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29th Aug 2023

Government fear RTÉ bailout could reportedly cost €50 million after licence fee disaster

Simon Kelly

Further losses have been revealed for August.

An RTÉ bailout in October’s budget may cost as much as €50 million due to the severe drop in TV licence revenue from the public, according to the Irish Independent.

The government expected to pay somewhere in the region of €15 – €20 million in October’s budget, but now fear that those figures may more than double in the next weeks.

The Business Post also reported on the story on Sunday (August 27), with their sources noting a more reserved, but no less significant figure of €35 million needed for an RTÉ bailout.

That estimated amount would match what was sought by former RTÉ Director General Dee Forbes before the scandal took hold.

The refusal to pay TV licence fees by the public has had a significant impact on the broadcaster’s income in recent months. Faith has been lost in RTÉ by the taxpayers after the scandal around Ryan Tubridy’s payment led to a the revelation of several barter accounts.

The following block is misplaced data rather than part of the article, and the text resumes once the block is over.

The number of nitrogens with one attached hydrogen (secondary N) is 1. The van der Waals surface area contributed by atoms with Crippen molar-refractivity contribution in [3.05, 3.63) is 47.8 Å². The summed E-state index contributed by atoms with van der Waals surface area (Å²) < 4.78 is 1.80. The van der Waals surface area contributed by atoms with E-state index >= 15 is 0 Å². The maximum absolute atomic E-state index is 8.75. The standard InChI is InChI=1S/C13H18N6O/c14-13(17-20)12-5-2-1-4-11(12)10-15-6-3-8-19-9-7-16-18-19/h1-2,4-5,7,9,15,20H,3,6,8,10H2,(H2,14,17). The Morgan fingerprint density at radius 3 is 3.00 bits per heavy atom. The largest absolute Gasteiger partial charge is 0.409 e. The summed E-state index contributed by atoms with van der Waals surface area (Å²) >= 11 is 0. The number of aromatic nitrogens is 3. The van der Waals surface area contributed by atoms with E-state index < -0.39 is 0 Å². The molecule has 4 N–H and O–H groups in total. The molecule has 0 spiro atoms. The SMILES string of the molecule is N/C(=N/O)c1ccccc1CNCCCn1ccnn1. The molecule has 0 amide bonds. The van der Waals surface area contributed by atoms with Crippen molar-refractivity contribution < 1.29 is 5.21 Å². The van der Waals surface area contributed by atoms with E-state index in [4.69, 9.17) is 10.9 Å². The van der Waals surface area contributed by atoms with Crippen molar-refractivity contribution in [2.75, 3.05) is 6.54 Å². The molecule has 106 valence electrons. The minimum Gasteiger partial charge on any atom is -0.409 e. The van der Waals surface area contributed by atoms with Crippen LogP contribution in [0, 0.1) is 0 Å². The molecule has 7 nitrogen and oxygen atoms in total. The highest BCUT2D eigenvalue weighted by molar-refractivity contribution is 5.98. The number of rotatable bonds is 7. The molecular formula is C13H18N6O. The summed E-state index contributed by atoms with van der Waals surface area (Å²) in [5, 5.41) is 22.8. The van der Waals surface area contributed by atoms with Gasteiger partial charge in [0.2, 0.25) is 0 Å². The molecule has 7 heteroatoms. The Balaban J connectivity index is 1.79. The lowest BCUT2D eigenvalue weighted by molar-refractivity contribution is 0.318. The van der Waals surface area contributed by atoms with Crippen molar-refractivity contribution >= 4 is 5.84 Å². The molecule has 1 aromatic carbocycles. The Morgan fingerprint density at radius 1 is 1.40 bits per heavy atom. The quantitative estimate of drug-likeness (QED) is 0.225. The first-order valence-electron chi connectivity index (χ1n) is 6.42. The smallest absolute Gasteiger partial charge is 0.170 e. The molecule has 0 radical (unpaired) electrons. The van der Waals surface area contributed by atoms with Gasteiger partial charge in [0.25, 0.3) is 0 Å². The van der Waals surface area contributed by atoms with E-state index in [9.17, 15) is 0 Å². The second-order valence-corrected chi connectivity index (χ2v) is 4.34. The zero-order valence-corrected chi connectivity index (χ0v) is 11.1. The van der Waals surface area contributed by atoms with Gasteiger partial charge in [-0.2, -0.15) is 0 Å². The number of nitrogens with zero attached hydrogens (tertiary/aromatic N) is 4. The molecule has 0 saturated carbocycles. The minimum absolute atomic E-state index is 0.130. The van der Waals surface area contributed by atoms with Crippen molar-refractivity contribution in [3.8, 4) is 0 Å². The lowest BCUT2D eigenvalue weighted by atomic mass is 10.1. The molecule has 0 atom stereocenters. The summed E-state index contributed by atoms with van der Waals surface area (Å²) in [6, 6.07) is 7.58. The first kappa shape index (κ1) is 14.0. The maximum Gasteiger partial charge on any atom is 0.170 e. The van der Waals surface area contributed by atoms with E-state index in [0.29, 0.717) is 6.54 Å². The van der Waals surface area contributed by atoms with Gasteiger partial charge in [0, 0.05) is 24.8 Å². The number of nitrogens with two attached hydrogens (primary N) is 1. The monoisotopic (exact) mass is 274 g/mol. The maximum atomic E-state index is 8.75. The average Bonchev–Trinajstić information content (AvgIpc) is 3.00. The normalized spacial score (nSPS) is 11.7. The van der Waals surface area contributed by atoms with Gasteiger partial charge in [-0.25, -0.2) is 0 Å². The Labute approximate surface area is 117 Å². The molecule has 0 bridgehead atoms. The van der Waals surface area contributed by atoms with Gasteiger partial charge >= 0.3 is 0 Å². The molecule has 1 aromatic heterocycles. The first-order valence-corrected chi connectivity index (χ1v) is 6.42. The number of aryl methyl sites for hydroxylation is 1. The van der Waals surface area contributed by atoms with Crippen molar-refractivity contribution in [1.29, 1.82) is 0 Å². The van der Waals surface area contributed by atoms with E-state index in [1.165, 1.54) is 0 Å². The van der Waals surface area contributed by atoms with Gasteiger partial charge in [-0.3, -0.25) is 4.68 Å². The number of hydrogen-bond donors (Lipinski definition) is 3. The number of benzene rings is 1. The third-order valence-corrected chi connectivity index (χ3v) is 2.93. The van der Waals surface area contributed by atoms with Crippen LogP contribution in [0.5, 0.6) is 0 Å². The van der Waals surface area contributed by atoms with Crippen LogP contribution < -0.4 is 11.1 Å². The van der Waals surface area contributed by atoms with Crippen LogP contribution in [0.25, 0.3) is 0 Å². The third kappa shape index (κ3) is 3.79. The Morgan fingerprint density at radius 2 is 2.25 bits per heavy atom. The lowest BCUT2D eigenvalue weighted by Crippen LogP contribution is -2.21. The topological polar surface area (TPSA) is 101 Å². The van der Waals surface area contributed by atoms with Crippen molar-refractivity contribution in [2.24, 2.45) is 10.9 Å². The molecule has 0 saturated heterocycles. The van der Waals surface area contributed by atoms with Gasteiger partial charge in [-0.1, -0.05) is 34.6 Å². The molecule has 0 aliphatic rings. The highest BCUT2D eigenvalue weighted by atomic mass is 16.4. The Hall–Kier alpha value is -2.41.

Latest figures for the third week in August show a further loss of over €554,000 in revenue when compared to the same period in 2022. The total loss of revenue since the scandal broke two months ago is now €5m compared to the same period last year.

tv licence

Government minister urges public to pay TV licence fee

In the wake of a new interim report by accountancy firm Mazars last weekend, Minister Catherin Martin urged the public to continue to pay their licence fee.

The report from Mazars, who were appointed to carry out the audit by Martin, found “alarming gaps in internal policies, procedures and controls that existed in RTÉ”.

Speaking about the public’s reaction to the controversy surrounding RTÉ, the Minister Catherine Martin noted that it has “ultimately found expression in the numbers of people who have decided not to purchase a TV licence”.

While Martin said that the Government “understands the frustration and anger which people feel”, she also stated that not paying for a TV licence is “damaging public service broadcasting for us all”.

She added:

“I again emphasise the importance of paying for a TV licence to continue to support the access to impartial news and current affairs, the provision of drama and light entertainment, broadcasting of sporting events, and access to cultural, educational and factual content.

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